At the 2010 Cluff Lecture, Dr. George Batsche noted that Benjamin Cluff instigated reform that was innovative for his day: lengthening class periods from 30 to 60 minutes, increasing standards in math and reading, increasing expectations of faculty, and introducing new curricula. These changes were made after Cluff had studied educational research in Michigan.

Batsche explained that his enthusiasm for the current educational culture of change and emphasis on data-based decision making keeps him working in the field of education after 40 years; this is why he is so committed to a model called response to intervention (RTI). “Given what I have read about Benjamin Cluff Jr., [I think] it is a model he would be very interested in,” said Batsche. RTI is essentially solving classroom problems and meeting student needs based on valid data.

Batsche noted that the questions guiding RTI are not new. He listed them: “What do we want to teach students? How will we know they learn that material? And what will we do if the student does not learn the material?” Dr. Batsche then quoted Ron Edmonds from 1892, “Looking for silver bullets is not as important as getting down to the hard work. It is work we already know we need to do. It is work we already know how to do.” According to Batsche, RTI is not a silver bullet—it is using the tools and doing the work that educators already know.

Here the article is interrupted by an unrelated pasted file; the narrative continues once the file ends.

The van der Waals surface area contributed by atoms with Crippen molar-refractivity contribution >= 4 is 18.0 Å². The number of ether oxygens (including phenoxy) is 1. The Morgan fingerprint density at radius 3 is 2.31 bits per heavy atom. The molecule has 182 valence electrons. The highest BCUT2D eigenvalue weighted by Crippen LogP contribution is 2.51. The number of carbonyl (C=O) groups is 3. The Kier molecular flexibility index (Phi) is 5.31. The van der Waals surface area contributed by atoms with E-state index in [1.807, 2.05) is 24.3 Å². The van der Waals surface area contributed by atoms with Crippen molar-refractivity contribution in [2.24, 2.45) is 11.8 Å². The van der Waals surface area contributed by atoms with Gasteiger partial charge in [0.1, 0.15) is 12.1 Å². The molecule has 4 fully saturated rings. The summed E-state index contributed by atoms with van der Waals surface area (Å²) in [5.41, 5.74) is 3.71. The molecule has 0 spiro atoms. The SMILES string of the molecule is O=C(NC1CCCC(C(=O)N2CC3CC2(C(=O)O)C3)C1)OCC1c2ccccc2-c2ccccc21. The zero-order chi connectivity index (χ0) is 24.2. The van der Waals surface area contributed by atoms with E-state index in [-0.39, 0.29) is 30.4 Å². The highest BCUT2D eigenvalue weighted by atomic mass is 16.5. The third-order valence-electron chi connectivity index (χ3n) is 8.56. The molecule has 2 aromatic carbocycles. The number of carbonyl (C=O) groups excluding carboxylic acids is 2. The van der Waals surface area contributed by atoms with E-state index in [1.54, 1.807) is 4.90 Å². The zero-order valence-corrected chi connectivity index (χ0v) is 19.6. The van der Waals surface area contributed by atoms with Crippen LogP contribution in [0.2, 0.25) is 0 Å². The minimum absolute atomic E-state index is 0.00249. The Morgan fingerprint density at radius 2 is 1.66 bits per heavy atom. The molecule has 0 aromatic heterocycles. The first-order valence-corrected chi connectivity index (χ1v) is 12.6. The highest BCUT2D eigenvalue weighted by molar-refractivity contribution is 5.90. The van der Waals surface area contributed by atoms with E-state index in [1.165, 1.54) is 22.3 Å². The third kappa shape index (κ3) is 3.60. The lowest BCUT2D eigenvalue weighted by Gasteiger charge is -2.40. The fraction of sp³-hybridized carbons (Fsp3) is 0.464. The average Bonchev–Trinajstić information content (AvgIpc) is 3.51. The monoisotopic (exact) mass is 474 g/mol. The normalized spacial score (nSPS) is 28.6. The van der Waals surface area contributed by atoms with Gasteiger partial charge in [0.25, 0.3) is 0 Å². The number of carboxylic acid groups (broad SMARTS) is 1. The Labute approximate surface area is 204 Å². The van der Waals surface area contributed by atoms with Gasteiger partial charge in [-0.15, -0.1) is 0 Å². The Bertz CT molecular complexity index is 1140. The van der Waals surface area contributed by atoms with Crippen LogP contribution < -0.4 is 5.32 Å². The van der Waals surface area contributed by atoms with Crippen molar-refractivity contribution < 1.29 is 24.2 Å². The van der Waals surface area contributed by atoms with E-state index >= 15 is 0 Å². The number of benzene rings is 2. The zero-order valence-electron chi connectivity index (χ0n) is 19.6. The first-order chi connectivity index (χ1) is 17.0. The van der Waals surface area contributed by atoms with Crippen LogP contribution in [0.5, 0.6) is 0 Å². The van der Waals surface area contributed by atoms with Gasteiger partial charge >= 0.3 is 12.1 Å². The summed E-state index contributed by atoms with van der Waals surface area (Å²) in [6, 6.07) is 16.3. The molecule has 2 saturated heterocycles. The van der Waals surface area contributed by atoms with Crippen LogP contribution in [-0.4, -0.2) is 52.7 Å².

Explaining that RTI is based on the public health model, Batsche told his audience that first-time teaching has to improve because, like hospitals, schools have only the capacity to provide “intensive care” to 4–5 percent of the population. He also stressed that RTI is not a curriculum. “RTI is the way we think and the way we do our programs. It is not the program. RTI is value added,” said Batsche. He stated that students being instructed by teachers using RTI have a three to one chance for improvement. "It takes about one year for a school to build an RTI culture," added Batsche.

Batsche noted that about 40 percent of teachers do not think that all students can learn. He called this opinion a decision without data. Data are at the core of RTI, and Batsche advocated that educators should be given real and usable data that correct this misconception. Teachers should then be asked, “Are you happy with your data? Are you happy with the trends of your data?”

Returning to his focus on school reform and change, Batsche said that a leader is a person you will follow to a place you would not go yourself. Honoring the namesake of the event that brought him to BYU, Batsche concluded, “Benjamin Cluff clearly was a person who people followed to a place they would have not have otherwise gone.”

Batsche’s presentation slides can be seen here.

Or watch the entire lecture: